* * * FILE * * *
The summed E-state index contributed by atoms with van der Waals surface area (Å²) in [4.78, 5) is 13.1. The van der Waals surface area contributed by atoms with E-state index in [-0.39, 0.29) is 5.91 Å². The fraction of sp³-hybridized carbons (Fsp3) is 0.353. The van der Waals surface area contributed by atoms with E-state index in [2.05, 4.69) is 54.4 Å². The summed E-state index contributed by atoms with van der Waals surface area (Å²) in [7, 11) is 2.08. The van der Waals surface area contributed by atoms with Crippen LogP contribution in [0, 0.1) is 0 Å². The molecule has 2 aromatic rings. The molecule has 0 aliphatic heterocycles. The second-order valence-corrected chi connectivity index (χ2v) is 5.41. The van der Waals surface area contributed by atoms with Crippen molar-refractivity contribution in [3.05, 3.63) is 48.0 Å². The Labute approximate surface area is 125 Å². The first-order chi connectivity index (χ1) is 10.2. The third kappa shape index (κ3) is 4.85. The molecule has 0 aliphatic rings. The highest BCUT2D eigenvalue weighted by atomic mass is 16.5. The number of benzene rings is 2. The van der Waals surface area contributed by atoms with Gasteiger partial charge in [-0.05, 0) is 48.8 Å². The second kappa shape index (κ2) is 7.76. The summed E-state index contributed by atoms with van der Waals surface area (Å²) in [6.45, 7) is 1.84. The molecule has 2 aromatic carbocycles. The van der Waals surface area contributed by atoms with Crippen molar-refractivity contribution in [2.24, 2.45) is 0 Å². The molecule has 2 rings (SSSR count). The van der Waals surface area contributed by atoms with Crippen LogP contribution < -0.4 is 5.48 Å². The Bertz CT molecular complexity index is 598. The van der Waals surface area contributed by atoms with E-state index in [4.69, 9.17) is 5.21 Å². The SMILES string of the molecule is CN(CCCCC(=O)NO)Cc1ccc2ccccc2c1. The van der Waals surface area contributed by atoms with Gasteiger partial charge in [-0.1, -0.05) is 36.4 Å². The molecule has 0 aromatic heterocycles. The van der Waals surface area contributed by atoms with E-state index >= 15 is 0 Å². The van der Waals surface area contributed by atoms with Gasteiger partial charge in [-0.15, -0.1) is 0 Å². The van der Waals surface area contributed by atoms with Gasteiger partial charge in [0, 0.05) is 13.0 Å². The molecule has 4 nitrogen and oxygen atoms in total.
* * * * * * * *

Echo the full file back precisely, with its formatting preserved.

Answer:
The summed E-state index contributed by atoms with van der Waals surface area (Å²) in [4.78, 5) is 13.1. The van der Waals surface area contributed by atoms with E-state index in [-0.39, 0.29) is 5.91 Å². The fraction of sp³-hybridized carbons (Fsp3) is 0.353. The van der Waals surface area contributed by atoms with E-state index in [2.05, 4.69) is 54.4 Å². The summed E-state index contributed by atoms with van der Waals surface area (Å²) in [7, 11) is 2.08. The van der Waals surface area contributed by atoms with Crippen LogP contribution in [0, 0.1) is 0 Å². The molecule has 2 aromatic rings. The molecule has 0 aliphatic heterocycles. The second-order valence-corrected chi connectivity index (χ2v) is 5.41. The van der Waals surface area contributed by atoms with Crippen molar-refractivity contribution in [3.05, 3.63) is 48.0 Å². The Labute approximate surface area is 125 Å². The first-order chi connectivity index (χ1) is 10.2. The third kappa shape index (κ3) is 4.85. The molecule has 0 aliphatic rings. The highest BCUT2D eigenvalue weighted by atomic mass is 16.5. The number of benzene rings is 2. The van der Waals surface area contributed by atoms with Gasteiger partial charge in [-0.05, 0) is 48.8 Å². The second kappa shape index (κ2) is 7.76. The summed E-state index contributed by atoms with van der Waals surface area (Å²) in [6.45, 7) is 1.84. The molecule has 2 aromatic carbocycles. The van der Waals surface area contributed by atoms with Crippen molar-refractivity contribution in [2.24, 2.45) is 0 Å². The molecule has 2 rings (SSSR count). The van der Waals surface area contributed by atoms with Crippen LogP contribution < -0.4 is 5.48 Å². The Bertz CT molecular complexity index is 598. The van der Waals surface area contributed by atoms with E-state index in [4.69, 9.17) is 5.21 Å². The SMILES string of the molecule is CN(CCCCC(=O)NO)Cc1ccc2ccccc2c1. The van der Waals surface area contributed by atoms with Gasteiger partial charge in [-0.1, -0.05) is 36.4 Å². The molecule has 0 aromatic heterocycles. The van der Waals surface area contributed by atoms with E-state index >= 15 is 0 Å². The van der Waals surface area contributed by atoms with Gasteiger partial charge in [-0.15, -0.1) is 0 Å². The van der Waals surface area contributed by atoms with Gasteiger partial charge in [0, 0.05) is 13.0 Å². The molecule has 4 nitrogen and oxygen atoms in total.